The End of Zen Exceptionalism: Some Thoughts on Zen Center Transitions

IMG_1219Dear Reader,

It’s been about six months since I last posted something here. About a year ago, Tetsugan and I moved from Portland, ME, to Omaha, NE, to lead the Nebraska Zen Center (NZC) and it’s been a very full year!

You see, the NZC Board hired us to come in and do a Zen center make-over and that is just what we’ve done, not only cleaning, painting, and reorganizing the inside space, but also revamping the organization (re-doing the by laws, drafting the first budget, recreating the website, and implementing numerous program changes). Click here for the NZC website.

In the spring, we launched a successful fundraiser for our backyard, now the Timeless Peace Contemplative Garden, and have also been digging into that project. Literally. In the photo, that’s the old blog dog, Bodhi, meditating (eyes cast down at a 45 degree angle, even) in the garden.

Now all that might sound good … but the transition here was rather rough – like really really rough. Made me really grateful for this practice. Without it, I think I’d have gone nutty (or nuttier, depending on your perspective). The first few weeks would have made a helluva reality TV show. So we almost left … but the Board of Directors and at least 90% of the members hung together in support our leadership. That’s all quieted down now and things are going quite well. Some students who practiced here over the years but left for various reasons have returned and there’s a good crew of new students (young ones too) coming in too.

Recently, a new-ish Zen teacher who is thinking of accepting a position at an established center, contacted me and asked what I’ve learned about transition. That got me thinking and here are a few ideas.

  1. Don’t get hooked by drama. Focus on the practice.
  2. Zen exceptionalism is pernicious. Of course, I think Zen practice and awakening are wonderful. After all, I’ve dedicated my life to this work. However, the consideration still heard in Zen centers across the land, “We don’t need to do best-practices organizationally, or financially, or in relationships (or fill in the blank) because we’re Zen” is a serious sign of dysfunction. “Special” Zen is really ordinary. So my advice is to open to what’s been learned in this culture especially about nonprofit governance (Policy Governance, for example), financial management, and healthy relationships.
  3. Have a business plan. This might not sound controversial … but in the Zen world, I think it might be. We live in a culture where support for the dharma doesn’t come from the state, as in ancient China, or from families who have their ancestors buried in the Zen Center cemetery. I don’t know one American Zen place that has a cemetery. So the notion that money will just come or come if only we practice purely enough, is often more of a fantasy than a notion. It certainly isn’t a plan. One long-established Zen center in the northeast, for example, has recently discovered this, from what I’ve gleaned from their public notices, and they’ll be selling their building and the teacher who’s been there for a couple years will be moving on. So let’s face it – Zen centers have expenses – how are these going to be covered? What mix of membership, classes, fundraisers, etc., will make it possible to offer the dharma in whatever situation you’re in? What can we do to offer the dharma we love to others, to really make an impact in the community. How can Zen Centers add value?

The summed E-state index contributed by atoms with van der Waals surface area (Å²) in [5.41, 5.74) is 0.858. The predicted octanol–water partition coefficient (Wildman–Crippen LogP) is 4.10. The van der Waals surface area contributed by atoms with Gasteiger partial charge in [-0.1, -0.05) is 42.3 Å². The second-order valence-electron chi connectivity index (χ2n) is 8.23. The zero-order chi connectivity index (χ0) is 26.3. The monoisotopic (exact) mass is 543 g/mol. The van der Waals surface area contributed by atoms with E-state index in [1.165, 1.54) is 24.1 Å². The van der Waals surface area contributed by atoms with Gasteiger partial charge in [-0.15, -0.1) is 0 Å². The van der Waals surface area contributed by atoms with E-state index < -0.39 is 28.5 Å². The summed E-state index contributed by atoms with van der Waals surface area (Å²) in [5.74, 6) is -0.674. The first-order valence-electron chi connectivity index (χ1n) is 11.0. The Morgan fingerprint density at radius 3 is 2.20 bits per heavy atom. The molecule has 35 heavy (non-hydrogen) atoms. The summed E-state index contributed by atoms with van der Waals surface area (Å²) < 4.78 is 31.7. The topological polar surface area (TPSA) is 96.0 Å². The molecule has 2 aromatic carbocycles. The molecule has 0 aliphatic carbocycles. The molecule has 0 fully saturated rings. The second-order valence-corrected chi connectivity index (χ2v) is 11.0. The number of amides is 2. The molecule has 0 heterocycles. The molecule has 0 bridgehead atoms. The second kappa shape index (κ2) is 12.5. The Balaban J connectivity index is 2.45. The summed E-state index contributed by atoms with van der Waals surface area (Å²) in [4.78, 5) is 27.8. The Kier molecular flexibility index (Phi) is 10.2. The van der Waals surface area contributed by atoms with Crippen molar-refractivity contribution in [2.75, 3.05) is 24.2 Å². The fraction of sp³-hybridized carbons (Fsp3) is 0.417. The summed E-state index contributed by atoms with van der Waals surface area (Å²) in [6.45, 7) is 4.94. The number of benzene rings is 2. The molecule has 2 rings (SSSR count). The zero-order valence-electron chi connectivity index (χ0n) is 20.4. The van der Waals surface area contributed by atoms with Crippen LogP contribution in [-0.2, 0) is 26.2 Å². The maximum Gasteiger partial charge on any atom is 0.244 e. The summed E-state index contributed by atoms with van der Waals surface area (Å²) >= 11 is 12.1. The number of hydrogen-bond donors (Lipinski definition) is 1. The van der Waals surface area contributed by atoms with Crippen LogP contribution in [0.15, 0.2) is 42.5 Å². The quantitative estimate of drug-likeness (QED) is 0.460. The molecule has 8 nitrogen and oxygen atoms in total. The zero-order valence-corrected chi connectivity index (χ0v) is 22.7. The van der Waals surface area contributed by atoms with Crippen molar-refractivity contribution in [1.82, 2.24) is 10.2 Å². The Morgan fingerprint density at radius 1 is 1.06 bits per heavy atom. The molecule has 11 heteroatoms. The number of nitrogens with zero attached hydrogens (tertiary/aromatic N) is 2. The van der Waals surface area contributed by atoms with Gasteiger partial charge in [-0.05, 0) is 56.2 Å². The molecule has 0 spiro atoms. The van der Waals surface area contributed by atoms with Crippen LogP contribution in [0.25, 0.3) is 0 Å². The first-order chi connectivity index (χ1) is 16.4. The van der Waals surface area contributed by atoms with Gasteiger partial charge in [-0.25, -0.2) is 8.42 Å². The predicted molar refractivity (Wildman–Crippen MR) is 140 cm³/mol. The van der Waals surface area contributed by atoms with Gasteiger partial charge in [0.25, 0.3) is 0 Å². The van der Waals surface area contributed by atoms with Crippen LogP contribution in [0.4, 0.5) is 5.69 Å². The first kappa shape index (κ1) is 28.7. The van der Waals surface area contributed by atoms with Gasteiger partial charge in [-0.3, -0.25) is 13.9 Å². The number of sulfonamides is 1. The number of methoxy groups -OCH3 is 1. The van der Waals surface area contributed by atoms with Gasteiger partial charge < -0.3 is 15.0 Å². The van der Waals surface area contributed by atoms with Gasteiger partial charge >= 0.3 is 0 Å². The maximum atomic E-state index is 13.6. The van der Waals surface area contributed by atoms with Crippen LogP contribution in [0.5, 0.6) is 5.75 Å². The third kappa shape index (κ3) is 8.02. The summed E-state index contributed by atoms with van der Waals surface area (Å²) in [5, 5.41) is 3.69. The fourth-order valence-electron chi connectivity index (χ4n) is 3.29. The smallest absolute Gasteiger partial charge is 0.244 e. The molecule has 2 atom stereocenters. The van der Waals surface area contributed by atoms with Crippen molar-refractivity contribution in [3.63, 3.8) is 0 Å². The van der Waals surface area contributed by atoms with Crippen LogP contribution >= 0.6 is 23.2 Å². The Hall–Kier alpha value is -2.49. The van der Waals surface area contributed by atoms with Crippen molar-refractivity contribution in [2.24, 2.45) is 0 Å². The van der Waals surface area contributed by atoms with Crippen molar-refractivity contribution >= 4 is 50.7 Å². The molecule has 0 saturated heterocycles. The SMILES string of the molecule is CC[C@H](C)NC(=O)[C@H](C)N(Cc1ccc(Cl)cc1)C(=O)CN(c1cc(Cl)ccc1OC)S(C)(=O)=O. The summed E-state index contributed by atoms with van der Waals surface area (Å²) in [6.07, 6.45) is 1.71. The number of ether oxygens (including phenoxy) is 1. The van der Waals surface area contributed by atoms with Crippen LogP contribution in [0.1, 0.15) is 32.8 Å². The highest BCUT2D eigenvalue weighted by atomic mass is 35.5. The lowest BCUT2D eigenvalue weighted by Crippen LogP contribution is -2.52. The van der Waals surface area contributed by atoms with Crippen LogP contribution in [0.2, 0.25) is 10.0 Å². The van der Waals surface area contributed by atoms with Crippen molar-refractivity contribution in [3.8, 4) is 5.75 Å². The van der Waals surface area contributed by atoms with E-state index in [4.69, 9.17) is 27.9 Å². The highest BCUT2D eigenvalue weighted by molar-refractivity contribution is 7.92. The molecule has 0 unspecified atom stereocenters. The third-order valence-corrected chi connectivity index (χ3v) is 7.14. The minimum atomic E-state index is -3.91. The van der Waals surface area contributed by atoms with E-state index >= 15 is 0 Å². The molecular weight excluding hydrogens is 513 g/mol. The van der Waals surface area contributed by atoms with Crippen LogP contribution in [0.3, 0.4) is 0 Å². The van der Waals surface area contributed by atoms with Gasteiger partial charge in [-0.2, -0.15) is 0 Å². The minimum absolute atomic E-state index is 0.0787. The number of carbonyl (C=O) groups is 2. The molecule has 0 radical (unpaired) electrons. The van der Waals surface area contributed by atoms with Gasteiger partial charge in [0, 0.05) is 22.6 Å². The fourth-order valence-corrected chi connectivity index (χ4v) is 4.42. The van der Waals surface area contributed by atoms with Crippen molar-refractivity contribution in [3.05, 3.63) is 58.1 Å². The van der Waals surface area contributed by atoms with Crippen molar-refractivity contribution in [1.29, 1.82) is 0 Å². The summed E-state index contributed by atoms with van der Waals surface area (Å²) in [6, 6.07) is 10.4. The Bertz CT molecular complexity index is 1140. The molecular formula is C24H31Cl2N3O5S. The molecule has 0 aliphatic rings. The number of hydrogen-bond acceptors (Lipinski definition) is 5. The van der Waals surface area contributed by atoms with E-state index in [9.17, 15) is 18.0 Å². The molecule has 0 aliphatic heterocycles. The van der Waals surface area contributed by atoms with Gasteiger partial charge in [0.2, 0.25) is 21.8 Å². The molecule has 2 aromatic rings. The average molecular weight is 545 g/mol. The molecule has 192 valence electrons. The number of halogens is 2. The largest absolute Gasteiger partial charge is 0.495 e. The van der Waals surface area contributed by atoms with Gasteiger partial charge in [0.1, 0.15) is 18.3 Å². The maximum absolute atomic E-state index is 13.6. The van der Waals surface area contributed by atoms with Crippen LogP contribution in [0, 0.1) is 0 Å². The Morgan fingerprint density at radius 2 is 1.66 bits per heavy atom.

4. Drive fast, take chances. Click here for a Tetsugan talk by this title. In this context, what I mean is this – be creative! And have fun. If you’re not having fun offering this incredible practice to others (and doing it yourself), roll over. We’re just at the beginning of establishing Zen here in the West. This is a time for experimentation and change. Just because you’ve always done something some way (a phrase we heard about 10,000 times the first few months here), doesn’t mean anything, really, other than that you might be stuck and using the practice to control something – like anxiety – or someone – like others. Remember that a monk asked Yunmen, “What is the teaching of an era?” Yunmen said, “One statement in response.” What is that now and here? 

That’s what I’ve got to say about this for now. And speaking of “roll over”, I’ve been rolling this over for a couple weeks and hadn’t gotten anything down until a nice person from Patheos contacted me today and gently suggested that I post with some regularity or they’d move this blog to dormancy. Gads! “Dormancy!” And here James Ford is making big money on his Monkey Mind blog, enough to go out to dinner with his wife a couple times a month in Long Beach, no less.

So you’ll be hearing more from me.


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